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Bitcoin hasn’t had the best of weeks. Since Sunday, the cryptocurrency has fallen in price by more than 20%. Due to the sudden nature of this move, investors sought to figure out potential catalysts.

As reported by Blockonomi, Joe DiPasquale, the CEO of BitBull Capital, looked to the lackluster launch of Bakkt coupled with a rapid drop in Bitcoin’s hash rate, which saw the metric fall from just shy of 100 exahashes per second to 67 in a spectacular fashion.

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According to one analyst, however, the correlation drawn between the hash rate and Bitcoin’s day-to-day value is categorically wrong. What’s more, he suggests that the Bitcoin “hashcrash”, as some have dubbed the seeming collapse in the Bitcoin mining ecosystem, may have never taken place.

Bitcoin Hashcrash Never Happened

When nearly half of Bitcoin’s hash rate — a metric used to describe the level of computational power backing the network and processing BTC transactions — seemingly disappeared overnight, investors were  quick to express their concerns on online forums.

Cornell University professor Emin Gün Sirer noted that this trend looks “very unhealthy”, before going on to bash the seeming shortcomings of Bitcoin’s Proof of Work system and its relation to exchange security.

Others simply pointed to the fact that if the metric was real, it meant that a massive amount of cryptocurrency mining infrastructure — farms worth dozens of millions of dollars — were suddenly shut down, implying a decrease in interest in BTC.

Trade publications quickly picked up on this story, spreading a sense of uncertainty throughout the industry.

However, Sasha Fleyshman, a trader at crypto investment firm Arca, recently came out to remark that this flash crash in Bitcoin’s hash rate is likely a misnomer. He broke down his findings and analysis of the odd debacle in an extensive Twitter thread, which he summed up as a way to debunk the “FUD fuel” that was the hashcrash.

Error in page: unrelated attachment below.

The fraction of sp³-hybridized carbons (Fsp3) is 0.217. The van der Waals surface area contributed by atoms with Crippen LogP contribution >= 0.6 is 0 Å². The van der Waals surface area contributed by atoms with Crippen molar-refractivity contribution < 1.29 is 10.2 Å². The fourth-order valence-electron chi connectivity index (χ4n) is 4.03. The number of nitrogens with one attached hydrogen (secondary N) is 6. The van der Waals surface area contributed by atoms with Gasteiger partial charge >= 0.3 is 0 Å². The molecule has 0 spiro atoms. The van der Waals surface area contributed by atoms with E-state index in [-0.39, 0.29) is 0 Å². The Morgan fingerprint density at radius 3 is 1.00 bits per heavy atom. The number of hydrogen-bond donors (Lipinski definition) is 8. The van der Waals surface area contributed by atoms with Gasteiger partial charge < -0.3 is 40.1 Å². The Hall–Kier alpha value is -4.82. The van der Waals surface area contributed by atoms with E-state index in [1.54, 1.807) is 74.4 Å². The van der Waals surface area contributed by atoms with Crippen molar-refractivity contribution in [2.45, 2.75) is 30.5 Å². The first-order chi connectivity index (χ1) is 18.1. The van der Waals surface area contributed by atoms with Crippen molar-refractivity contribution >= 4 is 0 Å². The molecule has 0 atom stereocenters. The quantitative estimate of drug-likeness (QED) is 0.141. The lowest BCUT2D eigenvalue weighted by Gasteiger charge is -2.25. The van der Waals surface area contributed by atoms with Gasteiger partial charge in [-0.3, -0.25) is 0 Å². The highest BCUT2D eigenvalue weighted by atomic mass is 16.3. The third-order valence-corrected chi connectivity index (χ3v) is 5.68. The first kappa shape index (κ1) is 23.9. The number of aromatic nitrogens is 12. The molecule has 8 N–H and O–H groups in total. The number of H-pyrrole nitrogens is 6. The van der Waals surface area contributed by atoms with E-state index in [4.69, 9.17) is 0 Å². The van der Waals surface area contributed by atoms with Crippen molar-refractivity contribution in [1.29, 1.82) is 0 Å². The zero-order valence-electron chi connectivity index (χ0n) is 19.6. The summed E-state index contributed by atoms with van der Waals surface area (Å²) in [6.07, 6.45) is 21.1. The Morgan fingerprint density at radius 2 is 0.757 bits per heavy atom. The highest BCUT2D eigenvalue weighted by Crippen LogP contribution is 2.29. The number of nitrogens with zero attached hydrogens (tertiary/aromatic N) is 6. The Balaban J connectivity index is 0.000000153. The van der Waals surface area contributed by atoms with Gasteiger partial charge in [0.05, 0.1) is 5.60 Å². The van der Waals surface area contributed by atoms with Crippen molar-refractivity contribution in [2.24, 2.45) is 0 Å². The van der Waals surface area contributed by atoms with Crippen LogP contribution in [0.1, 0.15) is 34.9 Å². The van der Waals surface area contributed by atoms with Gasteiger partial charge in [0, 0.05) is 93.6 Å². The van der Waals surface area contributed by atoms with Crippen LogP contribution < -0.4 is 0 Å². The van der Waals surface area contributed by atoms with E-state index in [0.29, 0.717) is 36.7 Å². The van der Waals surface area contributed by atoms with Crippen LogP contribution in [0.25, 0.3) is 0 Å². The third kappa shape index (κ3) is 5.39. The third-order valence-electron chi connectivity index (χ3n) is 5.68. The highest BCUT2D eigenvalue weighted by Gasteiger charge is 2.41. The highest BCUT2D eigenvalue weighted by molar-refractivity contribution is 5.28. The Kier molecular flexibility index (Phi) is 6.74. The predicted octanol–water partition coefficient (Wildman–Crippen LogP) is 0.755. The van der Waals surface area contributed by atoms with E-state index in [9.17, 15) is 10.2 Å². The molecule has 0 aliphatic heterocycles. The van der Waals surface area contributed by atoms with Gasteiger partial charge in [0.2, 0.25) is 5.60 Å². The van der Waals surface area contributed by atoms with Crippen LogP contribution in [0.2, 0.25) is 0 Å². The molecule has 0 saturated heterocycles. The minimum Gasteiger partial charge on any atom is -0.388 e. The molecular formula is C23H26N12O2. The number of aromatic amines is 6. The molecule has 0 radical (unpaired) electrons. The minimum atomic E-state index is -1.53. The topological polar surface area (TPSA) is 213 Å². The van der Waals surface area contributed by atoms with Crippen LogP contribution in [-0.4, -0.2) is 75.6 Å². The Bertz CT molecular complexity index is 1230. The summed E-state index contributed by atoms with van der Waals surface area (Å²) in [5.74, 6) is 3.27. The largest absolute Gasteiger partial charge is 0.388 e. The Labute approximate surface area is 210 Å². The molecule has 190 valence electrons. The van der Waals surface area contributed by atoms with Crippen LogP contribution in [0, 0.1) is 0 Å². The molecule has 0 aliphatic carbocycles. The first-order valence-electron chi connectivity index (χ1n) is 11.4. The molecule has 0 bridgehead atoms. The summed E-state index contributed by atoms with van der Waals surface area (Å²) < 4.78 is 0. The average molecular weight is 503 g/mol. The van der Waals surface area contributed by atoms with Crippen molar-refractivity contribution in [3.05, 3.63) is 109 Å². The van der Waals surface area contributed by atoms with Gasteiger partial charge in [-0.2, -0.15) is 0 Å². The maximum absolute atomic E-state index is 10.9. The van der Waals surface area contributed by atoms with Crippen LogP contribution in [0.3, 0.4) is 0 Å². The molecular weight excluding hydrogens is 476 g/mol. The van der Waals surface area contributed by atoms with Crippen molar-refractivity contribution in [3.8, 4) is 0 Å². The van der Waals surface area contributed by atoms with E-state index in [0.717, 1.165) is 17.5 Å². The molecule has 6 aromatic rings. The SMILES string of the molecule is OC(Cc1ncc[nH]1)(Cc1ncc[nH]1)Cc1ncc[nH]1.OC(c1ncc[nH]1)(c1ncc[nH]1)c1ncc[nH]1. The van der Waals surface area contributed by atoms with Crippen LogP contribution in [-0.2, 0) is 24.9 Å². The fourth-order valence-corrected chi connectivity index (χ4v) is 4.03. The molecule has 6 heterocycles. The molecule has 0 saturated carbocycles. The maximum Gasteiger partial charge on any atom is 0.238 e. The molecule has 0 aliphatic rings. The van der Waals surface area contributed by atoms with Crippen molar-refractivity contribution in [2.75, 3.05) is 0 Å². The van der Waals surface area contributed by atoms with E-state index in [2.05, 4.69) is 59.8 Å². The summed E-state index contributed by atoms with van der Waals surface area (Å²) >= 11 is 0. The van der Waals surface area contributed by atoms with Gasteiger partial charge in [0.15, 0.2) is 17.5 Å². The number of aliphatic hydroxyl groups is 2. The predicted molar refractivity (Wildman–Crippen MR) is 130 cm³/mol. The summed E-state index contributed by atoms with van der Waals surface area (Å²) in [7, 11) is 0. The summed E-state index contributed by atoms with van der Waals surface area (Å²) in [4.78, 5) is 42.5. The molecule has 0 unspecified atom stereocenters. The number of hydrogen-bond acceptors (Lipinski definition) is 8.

Firstly, he noted that there is unlikely one mining farm or entity that has access to 40% of the network, let alone enough access to shutdown thousands of mining machines for an entire day. And even if one entity had such leverage, what would be the point?

To lose tens of thousands of dollars worth of potential profits, to stave off a large mining difficulty adjustment, or to slow down block times for a few days? No, likely not.

Fleyshman then explained that the way in which hash rate is calculated by many metric providers is inherently susceptible to anomalies, which is a byproduct of Bitcoin not inherently calculating the extent of the computational power securing its network.

The Arca trader made reference to a Twitter thread by the founder of blockchain startup Summa, which outlined that an irregular 18-minute block is likely the anomaly behind the -35% reading for Bitcoin’s hash rate on some metrics providers.

He suggested that due to the way in which Bitcoin’s hash rate is estimated, a single 18-minute block may have had an outsized effect on the calculations, leading to the harrowing reading.

While the steep dropoff in Bitcoin mining activity shocked investors, all is now well. The hash rate of the leading blockchain network is now edging closer to 100 exahashes per second once again, and is, according to Hans Hauge of Ikigai, a key sign that Bitcoin is fundamentally stronger than ever and not in a bear market.


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Posted by Nick Chong

Since 2013, Nick has shown interest in Bitcoin and cryptocurrencies. He has since become involved in the industry as a full-time content creator, working for NewsBTC, Bitcoinist, LongHash, among other outlets. Aside from covering the news, Nick is a Creative at Taiwanese technology company HTC.


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